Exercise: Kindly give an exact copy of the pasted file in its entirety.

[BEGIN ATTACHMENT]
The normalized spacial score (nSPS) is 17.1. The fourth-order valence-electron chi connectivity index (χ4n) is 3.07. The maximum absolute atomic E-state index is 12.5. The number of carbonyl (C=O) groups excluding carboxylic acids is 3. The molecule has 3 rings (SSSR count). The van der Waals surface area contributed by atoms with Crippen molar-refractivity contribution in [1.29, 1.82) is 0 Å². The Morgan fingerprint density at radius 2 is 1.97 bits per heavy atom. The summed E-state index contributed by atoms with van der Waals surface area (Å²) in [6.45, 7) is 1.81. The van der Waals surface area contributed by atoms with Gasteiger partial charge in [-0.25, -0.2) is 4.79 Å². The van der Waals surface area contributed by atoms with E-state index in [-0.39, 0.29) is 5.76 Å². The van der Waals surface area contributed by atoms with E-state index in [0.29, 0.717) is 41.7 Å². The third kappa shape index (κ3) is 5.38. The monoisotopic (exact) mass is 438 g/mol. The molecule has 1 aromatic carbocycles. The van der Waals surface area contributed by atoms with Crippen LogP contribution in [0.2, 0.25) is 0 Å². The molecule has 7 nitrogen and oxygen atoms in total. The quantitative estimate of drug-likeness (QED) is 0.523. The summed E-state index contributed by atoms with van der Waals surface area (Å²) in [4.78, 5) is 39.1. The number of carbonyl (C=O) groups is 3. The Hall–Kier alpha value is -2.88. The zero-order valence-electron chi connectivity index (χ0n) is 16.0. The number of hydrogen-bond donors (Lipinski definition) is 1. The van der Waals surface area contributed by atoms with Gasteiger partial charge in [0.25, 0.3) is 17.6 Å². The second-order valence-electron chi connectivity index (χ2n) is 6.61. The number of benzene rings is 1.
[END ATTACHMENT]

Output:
The normalized spacial score (nSPS) is 17.1. The fourth-order valence-electron chi connectivity index (χ4n) is 3.07. The maximum absolute atomic E-state index is 12.5. The number of carbonyl (C=O) groups excluding carboxylic acids is 3. The molecule has 3 rings (SSSR count). The van der Waals surface area contributed by atoms with Crippen molar-refractivity contribution in [1.29, 1.82) is 0 Å². The Morgan fingerprint density at radius 2 is 1.97 bits per heavy atom. The summed E-state index contributed by atoms with van der Waals surface area (Å²) in [6.45, 7) is 1.81. The van der Waals surface area contributed by atoms with Gasteiger partial charge in [-0.25, -0.2) is 4.79 Å². The van der Waals surface area contributed by atoms with E-state index in [-0.39, 0.29) is 5.76 Å². The van der Waals surface area contributed by atoms with E-state index in [0.29, 0.717) is 41.7 Å². The third kappa shape index (κ3) is 5.38. The monoisotopic (exact) mass is 438 g/mol. The molecule has 1 aromatic carbocycles. The van der Waals surface area contributed by atoms with Crippen LogP contribution in [0.2, 0.25) is 0 Å². The molecule has 7 nitrogen and oxygen atoms in total. The quantitative estimate of drug-likeness (QED) is 0.523. The summed E-state index contributed by atoms with van der Waals surface area (Å²) in [4.78, 5) is 39.1. The number of carbonyl (C=O) groups is 3. The Hall–Kier alpha value is -2.88. The zero-order valence-electron chi connectivity index (χ0n) is 16.0. The number of hydrogen-bond donors (Lipinski definition) is 1. The van der Waals surface area contributed by atoms with Gasteiger partial charge in [0.25, 0.3) is 17.6 Å². The second-order valence-electron chi connectivity index (χ2n) is 6.61. The number of benzene rings is 1.